A recent and important step towards the realization of FAO Global Plan of Action was that the CGIAR placed its twelve gene banks under the auspices of the FAO in December 1994 (see also Monitor No. 24).
Both the Biodiversity Convention (UNEP) and the Global Plan of Action (FAO) focus on in situ conservation, and both support sustainable use of the PGR in situ. However, some critical NGO’s fear that if either one of the organizations attain a leading position with regard to in situ conservation, it will be detrimental to the other one. For example, Genetic Resources Action International (GRAIN), Spain, in a briefing paper circulated during a preparatory sessions of CoP-2 clearly pushed for a leading role for FAO in in situ conservation, stating: "A recent review of protected area conservation approaches shows that there are numerous examples of local communities being expelled from their settlements (...) In this aggressively intentioned conservation agenda, the [Biodiversity] Convention singles out these in situ methods as the prime tool to conserve global biodiversity. Indeed the Convention’s designers and proponents largely draw from international nature conservation agencies." At the other end of the spectrum, the Biodiversity Coalition, Australia, is of the opinion that "(...) as the FAO/CGIAR agreement on ex situ collections has considerably extended the mandate of CPGR with regard to PGR, the idea of FAO having international responsibility for in situ conservation is a bit too much to stomach."

Farmers’ Rights
The difficulties related to the overlapping focus of the FAO and UNEP on conservation strategies is also reflected in the respective benefit sharing mechanisms. While the FAO Global Plan of Action focuses on Farmers’ Rights as a primary mechanism "to protect the rights of the providers of genetic resources", the Biodiversity Convention involves a much wider range of beneficiaries. The Convention has provided countries with national sovereignty over genetic resources being part of biological diversity in the broadest sense. Additionally, the role of indigenous communities (and not specifically farmers) in the implementation of national conservation policies has been a central element of CoP-1 and CoP-2.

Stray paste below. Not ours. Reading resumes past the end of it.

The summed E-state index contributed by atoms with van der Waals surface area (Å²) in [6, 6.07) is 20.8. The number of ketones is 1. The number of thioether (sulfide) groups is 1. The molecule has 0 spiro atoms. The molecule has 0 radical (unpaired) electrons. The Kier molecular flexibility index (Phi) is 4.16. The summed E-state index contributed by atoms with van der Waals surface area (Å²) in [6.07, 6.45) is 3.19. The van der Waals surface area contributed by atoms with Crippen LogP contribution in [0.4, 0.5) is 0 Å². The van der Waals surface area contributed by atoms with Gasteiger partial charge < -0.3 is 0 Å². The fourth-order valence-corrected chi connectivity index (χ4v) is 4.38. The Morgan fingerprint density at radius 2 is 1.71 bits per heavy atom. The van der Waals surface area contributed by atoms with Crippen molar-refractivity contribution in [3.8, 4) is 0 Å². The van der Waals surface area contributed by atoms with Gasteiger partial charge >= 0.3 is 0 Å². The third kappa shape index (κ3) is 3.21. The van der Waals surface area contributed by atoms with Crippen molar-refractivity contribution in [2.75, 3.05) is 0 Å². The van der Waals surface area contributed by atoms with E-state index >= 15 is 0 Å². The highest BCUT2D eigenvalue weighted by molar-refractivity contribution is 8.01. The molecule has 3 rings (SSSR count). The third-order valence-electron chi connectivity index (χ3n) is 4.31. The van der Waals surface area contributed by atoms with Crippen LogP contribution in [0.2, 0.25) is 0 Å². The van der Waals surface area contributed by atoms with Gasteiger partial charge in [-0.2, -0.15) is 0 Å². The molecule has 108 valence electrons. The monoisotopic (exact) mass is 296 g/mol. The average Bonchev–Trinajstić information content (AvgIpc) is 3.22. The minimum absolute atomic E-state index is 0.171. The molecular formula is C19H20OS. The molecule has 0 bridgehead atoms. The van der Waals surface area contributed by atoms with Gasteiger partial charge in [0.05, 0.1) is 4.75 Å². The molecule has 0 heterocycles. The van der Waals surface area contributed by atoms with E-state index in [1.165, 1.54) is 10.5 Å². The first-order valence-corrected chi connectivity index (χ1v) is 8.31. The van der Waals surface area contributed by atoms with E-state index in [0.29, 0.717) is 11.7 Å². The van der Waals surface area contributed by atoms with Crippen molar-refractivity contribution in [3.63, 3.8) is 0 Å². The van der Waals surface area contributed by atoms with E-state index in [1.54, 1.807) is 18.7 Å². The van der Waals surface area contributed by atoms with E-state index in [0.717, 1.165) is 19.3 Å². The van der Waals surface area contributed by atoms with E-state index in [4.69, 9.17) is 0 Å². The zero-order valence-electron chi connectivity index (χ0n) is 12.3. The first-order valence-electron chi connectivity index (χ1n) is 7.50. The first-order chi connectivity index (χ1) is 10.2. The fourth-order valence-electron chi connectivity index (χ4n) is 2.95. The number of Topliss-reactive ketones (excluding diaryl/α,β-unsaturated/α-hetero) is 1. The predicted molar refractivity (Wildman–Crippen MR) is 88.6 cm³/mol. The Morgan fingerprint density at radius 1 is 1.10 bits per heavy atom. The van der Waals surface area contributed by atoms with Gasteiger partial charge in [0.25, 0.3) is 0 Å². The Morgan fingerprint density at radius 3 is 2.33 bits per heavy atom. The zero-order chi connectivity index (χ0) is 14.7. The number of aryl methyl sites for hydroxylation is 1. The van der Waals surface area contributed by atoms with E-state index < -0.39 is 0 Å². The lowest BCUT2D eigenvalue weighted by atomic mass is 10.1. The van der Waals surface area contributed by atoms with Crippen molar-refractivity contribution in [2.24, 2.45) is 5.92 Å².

Although the preparatory documents for the ITC refer to indigenous communities, Farmers’ Rights appear to be an important, but still unresolved issue. The CPGR refers to Agenda 21 and the Keystone meeting in Madras (1990), both calling for Farmers’ Rights, to emphasize the need for continuous research on the concept. However, it remains unclear how Farmers’ Rights relate to national sovereign rights of states, and what role the CPGR will have in setting up a benefit sharing mechanism between farmers and governments that want to exercise their rights.
During the preparation phases of both the CoPs and the ITC, questions such as "How can the Convention contribute to the preparation for the ITC" and vice versa have become part of the formal agenda setting. For the ITC next year, the CoP has announced to prepare a statement which "may include the common elements". Also, CoP-3 will discuss the outcomes of the ITC and even has complemented the ITC’s preparatory process based upon national reports, regional and subregional meetings. These statements, however, can not prevent one from getting the impression that, although plant genetic resources for food and agriculture are formally being acknowledged as crucial elements of biological diversity by both fora, a unified of better synchronized mechanism would save a lot of energy.
Robin Pistorius

University of Amsterdam, Department of Political Science, Oudezijds Achterburgwal 237, 1012 DL Amsterdam, the Netherlands. Phone (+31) 20 525 4587; Fax (+31) 20 525 2086; E-mail pistorius@pscw.uva.